Mumbai: Ravi Kumar’s 'Bhopal : A Prayer For Rain' has wowed American critics. He chats up with us on his film about the Bhopal gas tragedy that killed 3,000 on December 3, 1984.
Ravi, you’ve struggled hard to tell the story of the Union Carbide catastrophe that killed thousands in Bhopal in 1984. How do you feel now that the film has opened to favourable reviews in the US?
It took me 4 years. The reviews being favourable is fine. But for me the real vindication comes from audiences, and not just Indian, coming to watch the film. It was difficult for me to get funds to make this film. Making any film is not hard. I realized making a film on the Bhopal tragedy is very hard. I initially thought of making a small intimate film on the Bhopal gas tragedy. But the story had to be told on an epic scale. And producers are afraid of funding anything what isn’t commercial.
You cast Martin Sheen and Rajpal Yadav in the lead?
The other problem is, we didn’t have an A-lister Bollywood actor. We’ve Rajpal Yadav playing the lead. He is not a superstar. But no one else could have played the lead. I am proud I stuck to my decision to sign him. Rajpal is amazing. Everyone loves him outside India. I am sure everyone will fall in love with him in India after this film.
Warren Anderson recently died unpunished. Does your film punish him?
We can’t change history. But I agree with you. So much would’ve been done to Warren Anderson during the last 30 years. I think history will judge him with all the blood on his hand and guilt on his conscience. Martin Sheen has played Anderson in the darkest shades.
Anderson claimed the Bhopal tragedy wasn’t Union Carbide’s fault?
Even if for the sake of argument we say it wasn’t only Union Carbide’s fault, his conduct after the tragedy was unspeakable....He made no attempt to right the wrong. Instead he rubbed salt on the wounds of the victims by saying a disgruntled employee sabotaged the Union Carbide plant. They blamed everything on the locals and walked away.
How much of an impact had the death of Warren Anderson, the Union Carbide monster who was responsible for the tragedy, had on your film?
That’s a very important question. I am just a filmmaker. It’s the people of Bhopal who should be asked this question. I’ve asked them. Not much has changed since Warren’s death. The victims are still suffering. There is still no apology from Union Carbide.
The apology is not enough. The victims of the tragedy are waiting for a serious financial compensation?
You’ve hit the nail on the head. Sorry is free of cost. What comes after is very expensive. The apology can only come with the responsibility of compensating the victims. Once they apologize they’ll have to put their money where their mouth is. It is therefore far more convenient for Union Carbide to keep quiet. If they speak they will be morally, ethically and legally liable to compensate.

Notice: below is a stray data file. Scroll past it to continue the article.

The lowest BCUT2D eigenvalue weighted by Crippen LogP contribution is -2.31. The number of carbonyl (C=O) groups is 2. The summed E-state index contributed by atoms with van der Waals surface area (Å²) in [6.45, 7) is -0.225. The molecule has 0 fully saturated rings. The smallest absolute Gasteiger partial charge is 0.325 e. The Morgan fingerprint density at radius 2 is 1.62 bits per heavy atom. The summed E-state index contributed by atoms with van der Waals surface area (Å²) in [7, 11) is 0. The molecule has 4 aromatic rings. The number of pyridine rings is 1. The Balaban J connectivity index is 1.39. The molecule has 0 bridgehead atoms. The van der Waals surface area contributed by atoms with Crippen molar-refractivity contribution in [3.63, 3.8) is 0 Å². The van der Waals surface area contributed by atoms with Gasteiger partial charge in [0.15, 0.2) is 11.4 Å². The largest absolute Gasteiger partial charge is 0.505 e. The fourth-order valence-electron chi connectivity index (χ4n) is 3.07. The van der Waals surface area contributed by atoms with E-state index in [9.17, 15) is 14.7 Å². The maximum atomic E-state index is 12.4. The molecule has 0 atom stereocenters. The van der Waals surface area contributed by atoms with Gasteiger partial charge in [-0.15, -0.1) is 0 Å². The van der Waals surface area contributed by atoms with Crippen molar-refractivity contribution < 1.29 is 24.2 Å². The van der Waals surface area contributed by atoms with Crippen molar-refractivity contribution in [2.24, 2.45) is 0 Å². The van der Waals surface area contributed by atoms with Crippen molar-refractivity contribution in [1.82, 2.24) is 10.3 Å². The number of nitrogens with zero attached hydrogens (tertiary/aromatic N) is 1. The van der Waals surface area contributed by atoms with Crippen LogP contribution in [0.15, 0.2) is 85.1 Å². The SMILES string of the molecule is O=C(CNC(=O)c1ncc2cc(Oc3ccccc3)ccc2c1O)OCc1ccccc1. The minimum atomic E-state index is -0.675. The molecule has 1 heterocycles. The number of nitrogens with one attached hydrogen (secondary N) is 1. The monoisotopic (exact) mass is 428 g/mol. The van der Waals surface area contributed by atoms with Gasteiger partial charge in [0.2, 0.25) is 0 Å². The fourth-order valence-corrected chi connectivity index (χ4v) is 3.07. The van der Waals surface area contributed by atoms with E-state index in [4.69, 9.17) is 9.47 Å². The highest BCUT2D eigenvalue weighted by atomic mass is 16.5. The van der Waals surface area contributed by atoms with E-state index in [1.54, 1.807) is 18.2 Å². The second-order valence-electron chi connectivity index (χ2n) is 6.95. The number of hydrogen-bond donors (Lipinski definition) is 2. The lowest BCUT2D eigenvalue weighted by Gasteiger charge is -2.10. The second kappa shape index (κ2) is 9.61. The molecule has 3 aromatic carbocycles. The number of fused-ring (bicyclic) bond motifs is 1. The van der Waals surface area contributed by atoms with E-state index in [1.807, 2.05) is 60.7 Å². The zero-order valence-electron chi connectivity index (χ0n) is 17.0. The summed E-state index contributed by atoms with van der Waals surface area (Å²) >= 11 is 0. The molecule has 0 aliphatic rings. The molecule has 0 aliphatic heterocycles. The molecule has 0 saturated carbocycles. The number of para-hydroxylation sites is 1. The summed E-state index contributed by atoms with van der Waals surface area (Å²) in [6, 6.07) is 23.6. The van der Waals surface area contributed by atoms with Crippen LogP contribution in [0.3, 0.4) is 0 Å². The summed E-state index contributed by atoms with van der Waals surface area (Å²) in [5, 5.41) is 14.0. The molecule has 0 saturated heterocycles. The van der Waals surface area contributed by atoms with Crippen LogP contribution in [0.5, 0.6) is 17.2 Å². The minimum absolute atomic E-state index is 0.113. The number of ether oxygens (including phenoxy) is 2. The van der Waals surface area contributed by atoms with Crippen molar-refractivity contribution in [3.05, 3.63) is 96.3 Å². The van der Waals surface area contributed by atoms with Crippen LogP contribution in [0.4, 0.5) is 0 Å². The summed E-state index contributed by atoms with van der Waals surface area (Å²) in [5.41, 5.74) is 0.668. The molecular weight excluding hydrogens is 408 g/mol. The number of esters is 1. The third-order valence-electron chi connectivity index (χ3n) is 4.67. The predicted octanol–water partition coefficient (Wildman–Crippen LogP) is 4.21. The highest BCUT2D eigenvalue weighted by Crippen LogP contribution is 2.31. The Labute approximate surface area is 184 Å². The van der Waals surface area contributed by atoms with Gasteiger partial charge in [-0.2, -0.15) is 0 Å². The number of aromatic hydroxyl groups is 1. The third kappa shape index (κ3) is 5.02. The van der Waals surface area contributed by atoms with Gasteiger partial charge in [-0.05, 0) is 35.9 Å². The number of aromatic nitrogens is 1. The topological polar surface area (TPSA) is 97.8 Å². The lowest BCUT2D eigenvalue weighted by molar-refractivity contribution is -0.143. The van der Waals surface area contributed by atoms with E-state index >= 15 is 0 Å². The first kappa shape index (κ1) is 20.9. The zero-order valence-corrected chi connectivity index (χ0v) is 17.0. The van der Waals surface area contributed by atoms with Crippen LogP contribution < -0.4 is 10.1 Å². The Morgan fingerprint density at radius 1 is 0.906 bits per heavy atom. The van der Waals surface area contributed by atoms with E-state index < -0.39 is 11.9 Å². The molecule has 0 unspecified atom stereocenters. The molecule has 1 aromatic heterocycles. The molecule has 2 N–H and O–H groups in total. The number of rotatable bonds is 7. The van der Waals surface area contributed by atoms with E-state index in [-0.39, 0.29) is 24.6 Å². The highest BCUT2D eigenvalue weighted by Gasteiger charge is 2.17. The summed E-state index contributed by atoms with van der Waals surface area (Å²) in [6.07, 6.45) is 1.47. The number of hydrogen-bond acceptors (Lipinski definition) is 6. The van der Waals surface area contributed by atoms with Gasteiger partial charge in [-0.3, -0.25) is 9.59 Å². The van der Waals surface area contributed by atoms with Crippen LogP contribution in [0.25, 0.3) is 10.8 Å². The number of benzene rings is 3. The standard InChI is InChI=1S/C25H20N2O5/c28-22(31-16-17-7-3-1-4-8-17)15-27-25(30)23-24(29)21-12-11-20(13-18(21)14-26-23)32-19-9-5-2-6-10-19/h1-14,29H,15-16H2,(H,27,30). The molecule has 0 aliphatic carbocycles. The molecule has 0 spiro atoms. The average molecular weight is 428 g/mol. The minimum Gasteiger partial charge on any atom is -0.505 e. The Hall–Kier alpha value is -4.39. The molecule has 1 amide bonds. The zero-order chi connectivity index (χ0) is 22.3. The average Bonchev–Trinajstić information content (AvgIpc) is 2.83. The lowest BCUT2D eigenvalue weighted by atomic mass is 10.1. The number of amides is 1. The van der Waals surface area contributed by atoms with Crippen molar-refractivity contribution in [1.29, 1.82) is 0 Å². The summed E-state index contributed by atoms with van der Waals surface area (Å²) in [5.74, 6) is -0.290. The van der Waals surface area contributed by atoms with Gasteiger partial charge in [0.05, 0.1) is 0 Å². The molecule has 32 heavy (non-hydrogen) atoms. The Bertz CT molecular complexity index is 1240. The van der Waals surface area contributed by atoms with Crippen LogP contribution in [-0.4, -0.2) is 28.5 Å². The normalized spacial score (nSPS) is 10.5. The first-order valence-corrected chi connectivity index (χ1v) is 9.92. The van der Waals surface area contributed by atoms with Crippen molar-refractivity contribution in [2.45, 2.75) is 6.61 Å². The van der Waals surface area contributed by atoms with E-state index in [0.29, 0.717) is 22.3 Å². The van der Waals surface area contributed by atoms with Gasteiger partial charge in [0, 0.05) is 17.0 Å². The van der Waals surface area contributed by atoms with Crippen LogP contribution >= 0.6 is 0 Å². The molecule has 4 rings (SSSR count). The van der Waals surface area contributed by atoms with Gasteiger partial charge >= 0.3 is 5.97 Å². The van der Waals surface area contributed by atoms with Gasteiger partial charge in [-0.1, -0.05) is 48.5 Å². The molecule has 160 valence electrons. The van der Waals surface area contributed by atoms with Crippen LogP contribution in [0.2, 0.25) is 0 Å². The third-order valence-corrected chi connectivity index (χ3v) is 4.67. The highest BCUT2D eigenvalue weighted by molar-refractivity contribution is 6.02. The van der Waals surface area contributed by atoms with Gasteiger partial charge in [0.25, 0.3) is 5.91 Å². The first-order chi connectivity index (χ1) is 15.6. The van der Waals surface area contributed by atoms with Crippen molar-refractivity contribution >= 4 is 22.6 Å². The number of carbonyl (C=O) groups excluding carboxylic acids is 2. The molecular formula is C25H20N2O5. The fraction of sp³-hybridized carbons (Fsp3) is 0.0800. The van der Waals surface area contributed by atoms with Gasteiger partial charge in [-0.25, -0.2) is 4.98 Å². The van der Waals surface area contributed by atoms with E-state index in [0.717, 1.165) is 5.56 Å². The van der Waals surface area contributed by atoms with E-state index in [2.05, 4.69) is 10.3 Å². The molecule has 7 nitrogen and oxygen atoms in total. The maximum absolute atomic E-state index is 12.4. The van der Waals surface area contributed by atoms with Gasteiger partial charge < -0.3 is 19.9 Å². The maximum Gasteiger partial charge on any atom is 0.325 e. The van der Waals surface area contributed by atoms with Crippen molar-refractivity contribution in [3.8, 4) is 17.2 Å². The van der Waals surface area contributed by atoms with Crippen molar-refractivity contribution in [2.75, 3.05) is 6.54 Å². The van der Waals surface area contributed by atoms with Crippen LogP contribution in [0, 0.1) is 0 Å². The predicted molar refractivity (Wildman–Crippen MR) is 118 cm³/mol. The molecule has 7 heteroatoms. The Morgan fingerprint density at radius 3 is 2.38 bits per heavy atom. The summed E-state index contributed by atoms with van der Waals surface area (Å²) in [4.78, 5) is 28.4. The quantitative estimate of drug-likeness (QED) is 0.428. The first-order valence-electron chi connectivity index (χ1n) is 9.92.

Hence the need for the film?
Yes. I am very keen to show the film to the Bhopal victims. Some of them have already seen it and like it.
How did the victims come into the picture?
At the Tokyo Film Festival there was a lady looking at me while the film was being screened. After the film she came to me. She had tears in her eyes. She was a Bhopal survivor. She was 12 when it had happened. She remembered the exact details of what happened on the night of the tragedy. We also showed it to the Bhopal Medical Appeal, Sambhavna Trust, Amnesty International and several NGOs working with the Bhopal victims who are wholeheartedly behind us. They’ve all put their logos in our film. I am relieved that no one close to the Bhopal tragedy has disliked the film.
Do you hope to open old wounds that never healed?
Yes, most certainly the film relives the catastrophe for those who were around when it happened. But for a younger generation who were not around when the tragedy happened the film also offers a very dramatic story. In the US they like the film for its intrinsic dramatic qualities. The subject-matter is much bigger than the film itself. It’s quite a warm and funny film.
The response to Rajpal Yadav is quite favourable in the West?
Audiences in the US see a Charlie Chaplin in Rajpal Yadav.The foreigners can’t believe Rajpal, Tannishta Chatterjee and the other Indian actors are actors. There is not one filmy actor in my film. Foreigners say this is the best film they’ve seen about India.
What are your plans for the Indian release?
We’ve a moral responsibility to support the Bhopal victims. Our producers Sahara Parivar and Rising Star will use the revenues from the film to aid the Bhopal victims through Bhopal Medical Appeal. We’re also planning a lot of charity events to raise funds and awareness. We also have other plans with Amnesty International to raise funds and events. In Bhopal there is the wonderful Sambhavna Trust to help the victims. we want to ensure the future of the Trust.
All this inspite of Sahara’s current financial troubles?
All these initiatives came from Sahara. They’ve been fully supportive at a time like this. Any other production house in a crisis would have out the film straight to the DVD. But Sahara wanted to take the film’s powerful message across the world. If the film is looking big it’s because Sahara believed in it. Some critics are comparing Bhopal A Prayer for Rain to Titanic. Those who have seen the film come out angry and shocked.
Are the Hollywood actors coming to India?
Martin Sheen, Mischa Barton, Kal Penn and I are all coming down to India to join Rajpal Yadav and Tannishtha Chatterjee. We plan to hold a premiere in the film’s spiritual home Bhopal. We want to show the film to all the victims of Bhopal. I want them to say this is not a film. This is their life.